He submitted that if the provisions of the domestic violence law were allowed to be used retrospectively, then it would be subjected to gross misuse.

Parashar contended that husband-wife relationship often ends on an acrimonious note and if the provisions of the Act were allowed to be used retrospectively, then it would further increase the acrimony and rule out the possibility of any compromise.

He said that legislature’s purposive interpretation has to be kept in mind while interpreting any provisions of the law.

The bench, however, refused to agree with the contention of Parashar and declined to interfere with the high court order in the facts of the case.

The high court had held on October 30, 2013 that the subsistence of marriage or domestic relationship was not a condition precedent for an aggrieved person to invoke the protection orders and other reliefs under the provisions of the Act.

“If the aggrieved person had been in domestic relationship at any point of time even prior to coming into the force of the Act and was subjected to domestic violence, the person is entitled to invoke the remedial measures provided under the Act,” it had said.

The high court had said cited an example saying that even after the dissolution of marriage between the parties, if an ex-husband attempts to commit an act of violence such as entering the place of employment of the divorced wife, trying to establish contact with her or causing violence to her dependents or other relatives, she is not precluded from seeking protection orders under the law.

It had said that likewise, if the divorced husband attempts to dispossess the woman from the shared household or property jointly owned, she can approach a court for appropriate relief.A woman can lodge a complaint under the domestic violence law against the excesses committed by her ex-husband even after the dissolution of marriage, the Supreme Court has said.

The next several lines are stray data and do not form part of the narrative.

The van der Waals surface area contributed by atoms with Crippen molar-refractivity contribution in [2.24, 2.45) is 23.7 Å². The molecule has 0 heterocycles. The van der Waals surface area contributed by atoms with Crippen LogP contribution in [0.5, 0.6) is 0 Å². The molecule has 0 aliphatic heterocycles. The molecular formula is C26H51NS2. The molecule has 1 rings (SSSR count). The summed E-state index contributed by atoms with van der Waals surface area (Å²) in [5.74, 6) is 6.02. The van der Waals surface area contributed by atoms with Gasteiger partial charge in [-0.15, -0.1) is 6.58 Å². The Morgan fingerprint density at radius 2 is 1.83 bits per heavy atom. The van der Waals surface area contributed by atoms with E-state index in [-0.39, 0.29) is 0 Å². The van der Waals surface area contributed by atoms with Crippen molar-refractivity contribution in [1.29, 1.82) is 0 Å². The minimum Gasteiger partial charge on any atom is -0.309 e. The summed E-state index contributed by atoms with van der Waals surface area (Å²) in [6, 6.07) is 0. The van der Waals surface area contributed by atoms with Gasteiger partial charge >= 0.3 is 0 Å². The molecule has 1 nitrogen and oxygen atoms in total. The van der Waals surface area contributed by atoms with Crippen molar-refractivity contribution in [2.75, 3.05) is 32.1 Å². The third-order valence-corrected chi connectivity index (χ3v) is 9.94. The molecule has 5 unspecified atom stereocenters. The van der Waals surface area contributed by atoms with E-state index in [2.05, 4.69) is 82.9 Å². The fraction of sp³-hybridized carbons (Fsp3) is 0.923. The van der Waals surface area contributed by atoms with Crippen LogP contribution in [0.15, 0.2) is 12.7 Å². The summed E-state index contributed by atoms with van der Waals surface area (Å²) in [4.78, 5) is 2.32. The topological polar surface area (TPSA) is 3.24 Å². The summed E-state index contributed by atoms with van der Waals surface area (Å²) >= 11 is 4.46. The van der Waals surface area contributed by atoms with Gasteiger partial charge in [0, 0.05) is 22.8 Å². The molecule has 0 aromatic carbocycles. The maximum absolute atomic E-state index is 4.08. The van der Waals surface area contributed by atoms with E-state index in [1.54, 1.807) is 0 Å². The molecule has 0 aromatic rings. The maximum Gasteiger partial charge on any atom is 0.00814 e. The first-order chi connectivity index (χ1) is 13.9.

The top court refused to interfere with the order of the Rajasthan High Court which held that the absence of subsisting domestic relationship in no manner prevents a court from granting relief to the aggrieved woman.

The high court had passed the order while adjudicating a matrimonial dispute.

A bench of justices Ranjan Gogoi, R Banumathi and Navin Sinha dismissed the appeal against the high court verdict, saying it was not inclined to interfere with the order in the facts of the case.

During the hearing, advocate Dushyant Parashar,appearing for the estranged husband, said that the provisions of the Protection of Women from Domestic Violence Act, 2005, which came into force on October 26, 2006, could not be applied retrospectively.

He submitted that if the provisions of the domestic violence law were allowed to be used retrospectively, then it would be subjected to gross misuse.